The 1250LX tax code is an emergency tax code. This means that it is temporary and can be changed with a change in an individual’s circumstances. Other emergency tax codes include those ending with an M or a W.

What Does The D0 Tax Code Mean?

The D0 tax code means that the individual will be liable to pay income tax at a higher rate of 40 per cent for all their incomes. It is commonly used in cases where individuals have more than one job or pension. The HMRC issues this tax code to individuals if all of their tax-free allowances have been used against another source of income. 

Individuals are assigned a D0 tax code because (a) they have multiple sources of income and (b) calculations predict that their second source of income will cause their total combined gross earnings to be between £37,701 and £150,000. This is only after any tax-free allowance has been deducted.

How Are Tax Codes Calculated?

The following steps are followed by the authorities while assigning tax codes:

  • Step 1: Your tax allowances are calculated. In most cases, this is an individual’s personal allowance added to any other allowances and job expenses.
  • Step 2: Your deductions are calculated. These are incomes for which tax has not been paid and may include any part-time work or certain state benefits.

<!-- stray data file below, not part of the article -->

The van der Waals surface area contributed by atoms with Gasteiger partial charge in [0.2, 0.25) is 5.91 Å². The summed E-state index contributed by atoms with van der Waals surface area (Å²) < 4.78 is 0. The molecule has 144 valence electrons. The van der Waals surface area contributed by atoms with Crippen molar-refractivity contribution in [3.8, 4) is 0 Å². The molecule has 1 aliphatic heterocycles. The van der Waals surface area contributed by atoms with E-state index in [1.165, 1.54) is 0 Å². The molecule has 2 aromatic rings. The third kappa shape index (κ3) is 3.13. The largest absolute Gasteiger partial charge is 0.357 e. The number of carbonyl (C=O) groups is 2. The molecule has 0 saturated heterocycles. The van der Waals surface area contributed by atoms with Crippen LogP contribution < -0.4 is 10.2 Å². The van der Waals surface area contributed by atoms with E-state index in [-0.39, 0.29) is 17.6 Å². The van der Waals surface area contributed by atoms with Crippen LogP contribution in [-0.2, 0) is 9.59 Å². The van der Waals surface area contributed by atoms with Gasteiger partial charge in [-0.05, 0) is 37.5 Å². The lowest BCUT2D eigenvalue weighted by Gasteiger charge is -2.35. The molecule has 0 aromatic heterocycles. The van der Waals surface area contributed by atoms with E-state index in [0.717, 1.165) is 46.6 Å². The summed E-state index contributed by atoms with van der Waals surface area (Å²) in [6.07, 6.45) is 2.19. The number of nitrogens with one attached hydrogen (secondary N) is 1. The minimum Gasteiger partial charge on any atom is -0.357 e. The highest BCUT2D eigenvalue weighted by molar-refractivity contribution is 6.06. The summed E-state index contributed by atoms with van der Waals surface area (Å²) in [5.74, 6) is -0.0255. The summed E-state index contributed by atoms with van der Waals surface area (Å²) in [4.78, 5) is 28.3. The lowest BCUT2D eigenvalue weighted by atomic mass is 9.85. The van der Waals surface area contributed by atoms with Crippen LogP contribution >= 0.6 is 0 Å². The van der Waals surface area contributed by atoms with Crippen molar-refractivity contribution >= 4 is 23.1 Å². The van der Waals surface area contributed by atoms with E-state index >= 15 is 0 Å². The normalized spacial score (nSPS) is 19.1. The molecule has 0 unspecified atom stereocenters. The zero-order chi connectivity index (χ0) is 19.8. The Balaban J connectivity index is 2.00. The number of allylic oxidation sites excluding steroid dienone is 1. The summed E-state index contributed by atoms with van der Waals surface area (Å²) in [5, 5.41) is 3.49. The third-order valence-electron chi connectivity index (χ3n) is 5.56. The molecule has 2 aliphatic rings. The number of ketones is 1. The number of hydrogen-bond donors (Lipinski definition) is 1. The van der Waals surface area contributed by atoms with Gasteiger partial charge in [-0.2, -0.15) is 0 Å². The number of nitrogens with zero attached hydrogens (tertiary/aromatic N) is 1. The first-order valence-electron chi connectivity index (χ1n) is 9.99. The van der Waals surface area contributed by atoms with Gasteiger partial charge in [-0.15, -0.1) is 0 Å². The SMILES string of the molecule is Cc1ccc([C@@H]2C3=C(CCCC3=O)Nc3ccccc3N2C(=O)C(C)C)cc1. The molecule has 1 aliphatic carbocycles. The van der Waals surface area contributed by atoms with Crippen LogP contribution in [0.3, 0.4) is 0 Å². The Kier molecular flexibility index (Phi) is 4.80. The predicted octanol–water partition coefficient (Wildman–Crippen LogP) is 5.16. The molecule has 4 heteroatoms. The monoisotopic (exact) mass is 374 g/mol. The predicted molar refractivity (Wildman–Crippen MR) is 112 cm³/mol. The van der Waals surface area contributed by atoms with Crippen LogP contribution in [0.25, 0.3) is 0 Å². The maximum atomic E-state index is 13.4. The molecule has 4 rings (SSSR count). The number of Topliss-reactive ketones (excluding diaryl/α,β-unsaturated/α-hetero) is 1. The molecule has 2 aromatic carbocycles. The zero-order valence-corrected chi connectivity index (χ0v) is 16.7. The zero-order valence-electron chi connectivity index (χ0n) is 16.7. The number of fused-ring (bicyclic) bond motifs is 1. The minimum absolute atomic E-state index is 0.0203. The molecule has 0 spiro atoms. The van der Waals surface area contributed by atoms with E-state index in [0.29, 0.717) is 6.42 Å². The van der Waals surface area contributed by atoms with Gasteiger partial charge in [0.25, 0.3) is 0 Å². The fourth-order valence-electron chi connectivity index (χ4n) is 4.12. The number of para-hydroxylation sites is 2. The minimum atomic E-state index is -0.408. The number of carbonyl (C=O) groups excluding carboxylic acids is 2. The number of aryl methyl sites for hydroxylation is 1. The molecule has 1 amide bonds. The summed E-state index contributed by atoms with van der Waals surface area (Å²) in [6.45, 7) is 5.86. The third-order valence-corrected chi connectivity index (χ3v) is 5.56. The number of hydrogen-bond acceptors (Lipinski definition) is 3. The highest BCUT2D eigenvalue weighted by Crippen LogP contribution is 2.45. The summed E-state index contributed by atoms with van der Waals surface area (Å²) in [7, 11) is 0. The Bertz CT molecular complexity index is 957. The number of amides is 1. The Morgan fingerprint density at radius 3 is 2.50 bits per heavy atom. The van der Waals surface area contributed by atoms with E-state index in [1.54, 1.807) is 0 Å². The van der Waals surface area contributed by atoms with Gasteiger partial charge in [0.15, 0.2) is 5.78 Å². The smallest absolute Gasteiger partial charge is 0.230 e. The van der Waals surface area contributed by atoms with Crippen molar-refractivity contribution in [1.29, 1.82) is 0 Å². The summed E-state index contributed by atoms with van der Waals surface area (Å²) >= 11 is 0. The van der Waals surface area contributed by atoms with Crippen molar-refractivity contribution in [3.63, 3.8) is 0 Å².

• Step 3: The deductions are subtracted from the tax allowances. The result is your pre-tax income. If this amount equals personal allowance, your income remains tax-free.

If you don’t know your tax code, you can find it through any of the below-listed documents:

  • Payslip
  • P45 form
  • P60
  • PAYE coding notice
  • Pension advice slip
  • HMRC website

How Much Income Tax Do I Have To Pay?

Incomes above the minimum cap are taxed at an incremental rate of 20 per cent to 45 per cent depending on whether an individual belongs to the basic, higher or additional tax rate band. Below are details of these bands:

  • 0 per cent income tax when income is up to £12,570
  • 20 per cent income tax when income is between £12,571 and £50,270 
  • 40 per cent income tax when income is between £50,271 and £150,000 
  • 45 per cent income tax when income is above £150,001

If you are self-employed, you are required to file a self-employed tax return to pay your taxes through a self-assessment. 

How Can I Calculate Bonus Tax?

You can calculate the amount of tax that you pay on your salary bonus in the same way that the tax on your monthly income is calculated. Therefore, salaried individuals pay income tax and national insurance on a bonus as they would on a regular income. The reason for this is that when employees receive a bonus in the UK, it is treated in the same way as their income when it comes to tax calculations. 

This means that if you earn £30,000 a year and are classified as a basic rate taxpayer, you will be paying 20% tax and 12% national insurance on incomes in excess of £12,570. If you get a bonus of £3,000, you will still be paying 20% tax and 12% national insurance on this as well.

Sometimes the bonus that you earn may raise the level of your tax bracket which means that incomes (salary plus bonus) below a certain threshold will be taxed at a separate rate, while those in excess of the minimum limit will be taxed at a higher rate.

Which Incomes Are Tax-Free?

Incomes derived from any of the following sources are considered to be tax-free in the UK: